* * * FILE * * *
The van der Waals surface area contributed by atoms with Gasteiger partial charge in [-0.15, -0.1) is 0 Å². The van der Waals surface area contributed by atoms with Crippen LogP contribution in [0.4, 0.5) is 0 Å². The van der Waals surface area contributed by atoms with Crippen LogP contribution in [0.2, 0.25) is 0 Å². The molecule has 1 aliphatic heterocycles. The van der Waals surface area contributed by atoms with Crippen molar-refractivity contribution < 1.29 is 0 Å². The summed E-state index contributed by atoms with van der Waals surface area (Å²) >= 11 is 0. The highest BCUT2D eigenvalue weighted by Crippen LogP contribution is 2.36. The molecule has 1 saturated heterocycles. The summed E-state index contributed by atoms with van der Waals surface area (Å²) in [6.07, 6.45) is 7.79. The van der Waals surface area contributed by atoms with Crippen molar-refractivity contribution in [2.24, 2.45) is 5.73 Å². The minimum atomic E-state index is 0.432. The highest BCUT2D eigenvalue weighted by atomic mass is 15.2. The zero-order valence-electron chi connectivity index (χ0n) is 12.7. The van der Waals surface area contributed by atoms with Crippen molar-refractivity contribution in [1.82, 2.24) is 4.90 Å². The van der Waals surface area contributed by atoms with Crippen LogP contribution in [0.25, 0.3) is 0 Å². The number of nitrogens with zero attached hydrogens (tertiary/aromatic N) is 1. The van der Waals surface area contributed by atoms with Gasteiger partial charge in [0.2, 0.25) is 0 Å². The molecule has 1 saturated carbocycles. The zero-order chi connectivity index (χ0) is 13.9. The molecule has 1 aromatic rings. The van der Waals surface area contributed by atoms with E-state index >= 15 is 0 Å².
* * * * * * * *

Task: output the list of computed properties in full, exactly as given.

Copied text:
The van der Waals surface area contributed by atoms with Gasteiger partial charge in [-0.15, -0.1) is 0 Å². The van der Waals surface area contributed by atoms with Crippen LogP contribution in [0.4, 0.5) is 0 Å². The van der Waals surface area contributed by atoms with Crippen LogP contribution in [0.2, 0.25) is 0 Å². The molecule has 1 aliphatic heterocycles. The van der Waals surface area contributed by atoms with Crippen molar-refractivity contribution < 1.29 is 0 Å². The summed E-state index contributed by atoms with van der Waals surface area (Å²) >= 11 is 0. The highest BCUT2D eigenvalue weighted by Crippen LogP contribution is 2.36. The molecule has 1 saturated heterocycles. The summed E-state index contributed by atoms with van der Waals surface area (Å²) in [6.07, 6.45) is 7.79. The van der Waals surface area contributed by atoms with Crippen molar-refractivity contribution in [2.24, 2.45) is 5.73 Å². The minimum atomic E-state index is 0.432. The highest BCUT2D eigenvalue weighted by atomic mass is 15.2. The zero-order valence-electron chi connectivity index (χ0n) is 12.7. The van der Waals surface area contributed by atoms with Crippen molar-refractivity contribution in [1.82, 2.24) is 4.90 Å². The van der Waals surface area contributed by atoms with Crippen LogP contribution in [0.25, 0.3) is 0 Å². The number of nitrogens with zero attached hydrogens (tertiary/aromatic N) is 1. The van der Waals surface area contributed by atoms with Gasteiger partial charge in [0.2, 0.25) is 0 Å². The molecule has 1 saturated carbocycles. The zero-order chi connectivity index (χ0) is 13.9. The molecule has 1 aromatic rings. The van der Waals surface area contributed by atoms with E-state index >= 15 is 0 Å².